One song we have to mention still is the Sizzla combination. I know he is probably really requested to do features, so how did you get him to do the track Burn?

My story with Sizzla… you know, we grew up on Sizzla's music. I remember the first time I listened to a Sizzla cassette. I mainly grew up on Gospel music, because I went to the church, and one day when I was coming out from church, a friend of mine made me listen to a Sizzla cassette, and from that I get to realize that it's not only Gospel music alone which is spiritual music. You also have a different spiritual vibe, and from there it's been just Sizzla straight, so he is like our icon, in Jamaica, as a young warrior. I never met him until maybe two years ago. A friend of mine who is his friend, his name is King Ises-I, he is a herbal doctor in Jamaica and a good friend of Sizzla, and he is the one who introduced me to Sizzla and he is also a co-producer on the song. He is the one who sent it to him. We went through a great ordeal in getting this song done, because Sizzla is always busy, spends time recording, touring, so I'm happy that it happened.

Some time ago you posted a picture about a video shoot. Which song was it for?

We shoot Mawga Dog in Jamaica, so this video is coming out soon. Then there is a next video for Don't Cry, this will be the next one to be released.

Ok, so we talked about the production and the lyrics and the upcoming videos. Let's talk about the performance part next - can you introduce the High Priest Band?

Gladly! On keyboards we have Duke Daws, he is a musician who toured for like 15 years, all over the world, so he is like the musical director for my band. Then we have people like Theo, he is the guitarist, also a great musician here in Canada for many years. On drums we have Cleon, he is from Montego Bay, Jamaica, he migrated to Canada and used to play on the North Coast in a Hotel Village for many years. And on bass we have LA Allan, he is a touring musician too. Because, you know, in Canada there are a lot of musicians from Jamaica who live here, so they are the ones that I'm trying to find. For harmonies I have Uhuru and Karen, they are the harmony singers.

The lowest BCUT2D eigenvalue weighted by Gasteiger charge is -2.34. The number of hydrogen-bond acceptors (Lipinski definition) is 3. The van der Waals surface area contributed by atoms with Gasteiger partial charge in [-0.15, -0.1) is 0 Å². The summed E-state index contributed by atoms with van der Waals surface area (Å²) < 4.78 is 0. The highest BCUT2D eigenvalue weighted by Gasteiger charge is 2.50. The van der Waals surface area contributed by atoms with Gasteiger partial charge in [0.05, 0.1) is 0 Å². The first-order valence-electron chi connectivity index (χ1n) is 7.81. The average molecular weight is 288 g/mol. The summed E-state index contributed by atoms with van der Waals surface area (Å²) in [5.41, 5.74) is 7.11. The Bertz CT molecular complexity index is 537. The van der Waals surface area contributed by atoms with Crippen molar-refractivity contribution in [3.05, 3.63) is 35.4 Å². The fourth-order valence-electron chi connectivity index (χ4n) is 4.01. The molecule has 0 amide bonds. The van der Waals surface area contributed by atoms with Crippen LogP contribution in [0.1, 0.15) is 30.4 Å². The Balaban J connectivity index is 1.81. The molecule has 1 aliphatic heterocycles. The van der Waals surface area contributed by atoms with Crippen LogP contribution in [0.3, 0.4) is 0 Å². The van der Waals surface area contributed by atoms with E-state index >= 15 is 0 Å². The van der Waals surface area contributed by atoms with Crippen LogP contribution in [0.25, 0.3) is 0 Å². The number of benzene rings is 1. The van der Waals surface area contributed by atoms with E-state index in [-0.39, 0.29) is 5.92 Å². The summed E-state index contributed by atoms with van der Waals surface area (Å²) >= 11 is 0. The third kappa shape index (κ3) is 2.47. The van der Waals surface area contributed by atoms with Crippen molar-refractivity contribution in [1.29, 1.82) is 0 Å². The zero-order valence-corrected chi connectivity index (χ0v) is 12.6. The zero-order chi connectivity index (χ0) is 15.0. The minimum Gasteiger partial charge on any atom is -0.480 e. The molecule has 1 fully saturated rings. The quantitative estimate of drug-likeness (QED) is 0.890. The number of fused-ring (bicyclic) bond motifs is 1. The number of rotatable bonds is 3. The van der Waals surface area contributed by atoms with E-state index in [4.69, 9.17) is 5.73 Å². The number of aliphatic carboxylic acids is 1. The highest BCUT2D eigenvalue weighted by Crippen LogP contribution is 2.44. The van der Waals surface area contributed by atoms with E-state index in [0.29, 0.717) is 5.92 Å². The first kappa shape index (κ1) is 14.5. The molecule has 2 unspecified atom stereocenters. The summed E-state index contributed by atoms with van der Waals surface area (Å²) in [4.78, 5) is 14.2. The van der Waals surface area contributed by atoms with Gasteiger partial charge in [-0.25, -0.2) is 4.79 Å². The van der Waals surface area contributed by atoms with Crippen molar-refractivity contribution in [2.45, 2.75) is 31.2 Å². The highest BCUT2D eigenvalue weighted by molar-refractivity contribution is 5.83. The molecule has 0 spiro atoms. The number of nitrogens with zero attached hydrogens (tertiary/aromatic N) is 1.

How long have you been working with them?

Two years now. We are still building, we rehearse every week getting ready to tour the world!

Nice to hear that. What makes Canada so attractive for Jamaicans to migrate there, more than the US, for example?

I can only give you my experience… If I had to choose somewhere else to live apart from Jamaica, it would have to be Canada a million more times, for many different reasons. Canada is just more clean, more family-orientated, health care is free, the government of Canada supports you in all your endeavours, like for instance my project, the Narrative album, the government helped me support the launch! I can't complain, this is what every artist desires, the help, so big respect to them!

Last question, apart from music and recording and touring, what are you into?

I play a lot of soccer! I love it, like really. But I also have a business, I have a trucking company, I do that on the side. We transport boxes and all that, so I have my own company. Apart from music, you have to invest in something else, it's very important. If you have kids coming up and it's not 100% sure that your kid wants to be an artist, you have to make provisions for them. That's what I do. That's one of the beauties in Canada, because here you can do anything you want, it's a country where you can achieve what you want to achieve, you know. I went back to school part-time now to upgrade my trucking license, just do get some bigger units and be able to drive them, too.

That sounds great. Thank you so much for the interview – I hope we see you in Europe soon!

Yes man, it's in the works! We try to come to Europe next year with the new album. The people know me all across Europe, they know that Exco Levi is a good show. I mean, I would say from 2012 I show growth too, I learned so much, you know. So our performance will be way different. Everyone should just go out and get a copy of the album to get to know the new music and they won't regret!